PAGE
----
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Out on the campaign trail

Tuesday 9th September 2014

Last night I dreamt that Judith Collins and Peter Dunne eloped. The two packed their bags and high-tailed it to Vegas.

TV3’s Patrick Gower stepped in as celebrant.

I wish I could tell you Colin Craig made an appearance – it seems as good a place as any for him to turn up – but alas, I woke too soon.

Three weeks chasing MPs from city to city, watching their every move, step, breath, and they start to impede on your slumber.

It’s ludicrous, of course, a Pete and Judy coalition, but perhaps not much more so than the actual campaign to date.

Craig McCulloch’s spent so much time following politicians he’s even dreamed about Judith Collins (pictured) eloping with Peter Dunne.

Photo: Luke Appleby

Accusations of subterfuge. A sudden resignation. Pam Corkery. It has all the makings of a made-for-TV drama.

Even so, I never predicted this: Me, in only my undies, in a dark room, with Russel Norman.

No. This is not a dream. There I am, in my Macpherson Mens, hopping on one foot, squeezing into what I'm pretty sure is a woman’s wetsuit. 

This is a day on the campaign.

I haven’t stripped to my daks for nothing. I’m about to go rafting with Russel and several other reporters down the Mohaka River.

That sounds less sordid and more intrepid; in fact its neither. We spend most of the time gently floating down the waterway, while Dr Norman talks about pollution, dirty dairying and foreign ownership. The hardest bit is trying to row without dropping my microphone into the water.

Not every day is like this of course. Some are spent visiting businesses or touring industrial sites. Ive worn enough hi-vis to last a lifetime. Other days we trail the party leaders through crowded malls.

The campaign is striking in that it often features remarkable events bookended by the tedious.

The morning of Judith Collins’ resignation, John Key is on a rugby field in Lower Hutt. He wanders from parent to grandparent, stopping every few metres for photos with the young players.

“My son, Max, plays in the under 90kg grade,” he tells anyone who’ll listen.

 

He gives no hint that he’s just come from a phone call with the Justice Minister, a conversation that ended with “former” being prefixed to her title.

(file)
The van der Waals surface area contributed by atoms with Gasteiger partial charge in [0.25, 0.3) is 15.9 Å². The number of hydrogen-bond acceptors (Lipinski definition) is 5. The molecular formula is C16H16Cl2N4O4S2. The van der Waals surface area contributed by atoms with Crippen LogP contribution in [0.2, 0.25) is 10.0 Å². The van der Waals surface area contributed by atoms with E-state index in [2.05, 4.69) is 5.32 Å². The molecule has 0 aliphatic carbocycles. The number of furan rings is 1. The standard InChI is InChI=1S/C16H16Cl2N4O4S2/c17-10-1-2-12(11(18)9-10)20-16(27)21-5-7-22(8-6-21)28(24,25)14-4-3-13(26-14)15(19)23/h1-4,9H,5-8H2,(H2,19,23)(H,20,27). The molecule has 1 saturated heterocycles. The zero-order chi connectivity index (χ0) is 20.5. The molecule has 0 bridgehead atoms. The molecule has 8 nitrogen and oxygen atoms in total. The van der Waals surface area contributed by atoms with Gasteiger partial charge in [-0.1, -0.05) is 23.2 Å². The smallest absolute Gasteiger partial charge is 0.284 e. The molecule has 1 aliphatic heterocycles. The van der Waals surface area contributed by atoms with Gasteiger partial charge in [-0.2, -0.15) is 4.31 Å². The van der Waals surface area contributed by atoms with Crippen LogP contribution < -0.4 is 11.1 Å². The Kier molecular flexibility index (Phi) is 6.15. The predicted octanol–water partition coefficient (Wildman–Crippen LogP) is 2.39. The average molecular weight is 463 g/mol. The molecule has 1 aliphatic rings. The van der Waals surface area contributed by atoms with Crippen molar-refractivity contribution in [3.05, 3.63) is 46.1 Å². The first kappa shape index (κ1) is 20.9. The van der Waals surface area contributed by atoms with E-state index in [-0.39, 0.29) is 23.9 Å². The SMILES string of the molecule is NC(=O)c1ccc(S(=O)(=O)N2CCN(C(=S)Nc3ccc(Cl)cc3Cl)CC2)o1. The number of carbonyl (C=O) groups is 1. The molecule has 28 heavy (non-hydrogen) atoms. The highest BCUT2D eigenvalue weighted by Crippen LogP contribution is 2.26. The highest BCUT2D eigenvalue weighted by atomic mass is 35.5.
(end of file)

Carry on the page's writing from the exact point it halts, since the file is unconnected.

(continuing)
By the time I hear any whisper that something is afoot, Mr Key’s already in his Crown car and away. His press secretary fires off a media release from the car: an urgent conference back at the Beehive.

It's unprecedented, a ministerial resignation so close to an election. And Mr Key faced a barrage of questions, none easy, for nearly half an hour.

But then it was over, and he was off, back to another mall for more selfies, smiles, and small talk. As if nothing had ever happened. As if it were a dream.

Small talk can be awkward at the best of times, let alone with a pack of journalists hovering less than a metre away. I, for one, like to carry a floury apple on my person at all times in case of a small talk emergency. But the National leader has it down to a fine art.

“What do you study?” he asks a student.

“What’s the population of Gisborne?” he asks punters in Gisborne.

“Have I told you about my son Max?”

David Cunliffe has his own style, loud and lively. “Kia ora, brother! Kia orana!”

He bounds round the Otara Market, a red and green lei on his shoulders. “Coalition colours!” he says. “Red with a touch of green. No purple!”

 

One woman approaches. “Do you like Maoris?” she asks, in perhaps my favourite of all opening questions. She’d voted Maori Party last election, but was considering other options. Mr Cunliffe hurriedly assures her that he does, in fact, like Maoris.

The retiring Labour MP, Ross Robertson, marches at Mr Cunliffe’s side, yelling at people to come meet “the next leader of New Zealand”.

They’re bold words. In West Auckland, a reverend compares John Key to Jesus as he enters a church to a crowd of singing children. I think Messiah trumps Prime Minister.

The campaign, by its nature, is transitory, made more so by the flying visits to towns around the country. To date, I’ve ticked off Auckland, Hamilton, Raglan, Gisborne, New Plymouth, Napier, Wellington, and Christchurch.

I’m confident I’ll soon know the in-flight trivia quiz by heart. For the record, it was Prince Edward who opened the 1990 Commonwealth Games in Auckland. The more you know.

The Koru Lounge has become my second office, somewhere to scoff a bread roll, while pounding at my keyboard, headphones on, filing for the upcoming bulletin. Greg Murphy sits opposite, while one of the Topp Twins plays Meat Loaf through her smartphone speakers at the end of the table.

Every now and then I pinch myself.

Just once have I almost missed a flight. My alarm, set for 5am, decided not to go off, and so I continued in my deep sleep.

I jerked awake an hour later to my ringing phone – the taxi company calling to say the driver was waiting outside.

A less frenzied observer would’ve noted the irony in my ringtone, chirping the chorus of ‘All I Do Is Win’ as I scrambled from my bed in a panic.

I made it to the airport just in time, albeit sans shower or dental hygiene, and still half-asleep.

I dozed on the flight to Auckland; dreamt of Colin Craig atop a racehorse. I knew he’d turn up eventually.